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Genetically engineered corn - is it safe?

Genetically engineered corn - is it safe?

New studies run over several years each confirmed concerns about the commercialisation of corn genetically engineered with Cry toxins.1,2,3

One study monitored the quantity of Cry toxins in a variety of genetically engineered corn developed by Monsanto (MON 810).1 This corn variety produces an artificial, truncated version of a Cry toxin derived from the bacterium, Bacillus thuringiensis, and was developed to control Lepidopteron insects.

What this study found was that instead of the Cry toxins acting as they would if sprayed on corn plants - releasing a small quantity of the toxin at a single or several occasions - the engineered plant produced the toxin protein during the whole period of its growth. It was also found that the toxin remained biologically active for several years in a dry plant under moderate temperatures. After harvest, the corn stubble was shown to contain a significant quantity of Cry toxin, which could still be detected in plant residues more than a year later. Traces of the toxin were also found in the soil where it could affect essential soil microorganisms.

The researchers looked at doses of Cry-toxins permitted for use in commercial bio-pesticides, including DIPEL. When they compared these with MON 810 Bt-corn, they found that the engineered corn produced 1500-3000 times more Cry1Ab toxin than the dose in a single treatment using DIPEL.

A second study2 analysed the spread of pollen from the MON 810 corn, choosing an area for the trials where no other corn was grown. It established that a conventional variety of corn grown closer than 800 metres was liable to cross-pollination by the MON 810 transgene/s. It also revealed that MON 810 pollen that settled on nearby weeds affected insects, potentially causing species to recede. The researchers established, for example, that the caterpillars of the Peacock and Comma butterflies were extremely sensitive to Cry toxins, and that the dose permitted for use against European corn borer, Ostrinia nubilalis, is 50-times larger than the sensitivity level of these butterflies.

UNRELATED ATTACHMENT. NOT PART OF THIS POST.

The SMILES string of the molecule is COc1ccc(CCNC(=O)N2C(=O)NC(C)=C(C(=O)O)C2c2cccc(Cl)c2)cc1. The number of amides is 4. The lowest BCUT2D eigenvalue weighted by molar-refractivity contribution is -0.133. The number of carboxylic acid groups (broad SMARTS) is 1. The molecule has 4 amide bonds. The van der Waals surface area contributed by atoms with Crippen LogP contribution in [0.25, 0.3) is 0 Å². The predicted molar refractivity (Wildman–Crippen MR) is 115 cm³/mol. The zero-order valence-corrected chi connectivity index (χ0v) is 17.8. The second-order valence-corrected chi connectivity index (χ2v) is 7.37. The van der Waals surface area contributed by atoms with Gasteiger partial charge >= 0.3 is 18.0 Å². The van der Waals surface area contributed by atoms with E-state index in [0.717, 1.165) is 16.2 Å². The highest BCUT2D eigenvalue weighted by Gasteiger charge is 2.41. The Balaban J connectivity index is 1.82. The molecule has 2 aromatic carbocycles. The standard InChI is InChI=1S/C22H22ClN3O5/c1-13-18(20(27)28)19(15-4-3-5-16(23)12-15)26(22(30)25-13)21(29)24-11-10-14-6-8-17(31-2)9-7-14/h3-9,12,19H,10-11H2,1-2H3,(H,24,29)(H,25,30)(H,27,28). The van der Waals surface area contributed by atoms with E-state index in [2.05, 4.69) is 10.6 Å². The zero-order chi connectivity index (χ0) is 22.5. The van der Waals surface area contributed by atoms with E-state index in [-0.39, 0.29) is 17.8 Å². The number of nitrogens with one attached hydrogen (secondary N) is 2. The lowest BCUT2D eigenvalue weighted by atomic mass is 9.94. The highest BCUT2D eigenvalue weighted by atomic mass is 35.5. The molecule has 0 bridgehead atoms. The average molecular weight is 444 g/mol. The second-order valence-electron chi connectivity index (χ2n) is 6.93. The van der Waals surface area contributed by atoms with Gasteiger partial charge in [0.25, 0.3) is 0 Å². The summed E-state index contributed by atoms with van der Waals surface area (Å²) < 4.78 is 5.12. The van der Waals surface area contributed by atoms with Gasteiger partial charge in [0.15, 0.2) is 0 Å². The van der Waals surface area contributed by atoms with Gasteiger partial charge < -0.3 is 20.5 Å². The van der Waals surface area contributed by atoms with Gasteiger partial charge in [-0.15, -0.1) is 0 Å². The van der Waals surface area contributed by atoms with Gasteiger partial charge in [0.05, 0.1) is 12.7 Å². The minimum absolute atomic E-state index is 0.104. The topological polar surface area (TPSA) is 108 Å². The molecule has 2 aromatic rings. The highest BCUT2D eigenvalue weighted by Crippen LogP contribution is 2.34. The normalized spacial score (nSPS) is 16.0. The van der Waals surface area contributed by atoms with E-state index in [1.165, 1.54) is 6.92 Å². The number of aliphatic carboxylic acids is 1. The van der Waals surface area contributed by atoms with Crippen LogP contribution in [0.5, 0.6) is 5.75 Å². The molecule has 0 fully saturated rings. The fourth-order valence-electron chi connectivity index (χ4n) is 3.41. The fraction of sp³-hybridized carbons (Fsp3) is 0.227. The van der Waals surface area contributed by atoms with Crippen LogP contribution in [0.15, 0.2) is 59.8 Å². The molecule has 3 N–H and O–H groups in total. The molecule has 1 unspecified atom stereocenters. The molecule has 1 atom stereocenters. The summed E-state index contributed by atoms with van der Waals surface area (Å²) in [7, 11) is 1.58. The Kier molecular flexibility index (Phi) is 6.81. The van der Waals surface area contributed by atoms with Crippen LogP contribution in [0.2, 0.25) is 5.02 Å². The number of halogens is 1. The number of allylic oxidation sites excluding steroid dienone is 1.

A third study3 revealed that insects have developed resistance against Cry-toxin and that Bt-corn varieties (incorporating a Cry toxin) could have a relatively short 'viability' time. The extrapolation of this is that it will generate a growth in the number of insect populations on which Bacillus thuringiensis products would no longer work. This would pose a severe problem for organic farming, which relies on it almost exclusively.


1. 'Production and decomposition of DK-440 BTY corn,' András Székács, Erik Maloschik, Éva Lauber, László A. Polgár & Béla Darvas, Hungarian Academy of Sciences, Plant Protection Institute, Department of Ecotoxicology and Environmental Analysis, Budapest; Székács, A. et al. (2005) FEBS Journal, 272 Suppl. 1: 508;

Székács, A. et al. (2006) Abs. 52th Hungarian Plant Protection Days,
52: 32;

Granted by Hungarian Ministries of Education (BIO-00042/2000);
Environment & Water (K-36-01-00017/2002, NTE-725/2005).

2. 'Conflicts of DK-440 BTY corn pollen,' Béla Darvas, Éva Lauber &
László A. Polgár Hungarian Academy of Sciences, Plant Protection Institute, Department of Ecotoxicology and Environmental Analysis, Budapest.

Darvas, B. et al. (2004) Növényvédelem, 40: 441-449.

Lauber, É. et al. (2006) Abs. 52th Plant Protection Days, 52: 36;

Bálint, A. (1980) A vetomagtermesztés genetikai alapjai. Mezogazdasági
Kiadó, Budapest. 1-171.

Granted by Hungarian Ministries of Education (BIO-00042/2000);
Environment &
Water (K-36-01-00017/2002, NTE-725/2005).

3. Béla Darvas & Éva Lauber, Hungarian Academy of Sciences, Plant
Protection Institute, Department of Ecotoxicology and Environmental
Analysis, Budapest

Darvas, B. et al. (2005) Abs. 51. Növényvédelmi Tudományos Napok, 51:
9; http://www.omgk.hu/ntn2005.pdf

Darvas, B. et al. (2006) Abs. 52. Növényvédelmi Tudományos Napok, 52:

Granted by Hungarian Ministries of Education (BIO-00042/2000);
Environment & Water (K-36-01-00017/2002, NTE-725/2005).

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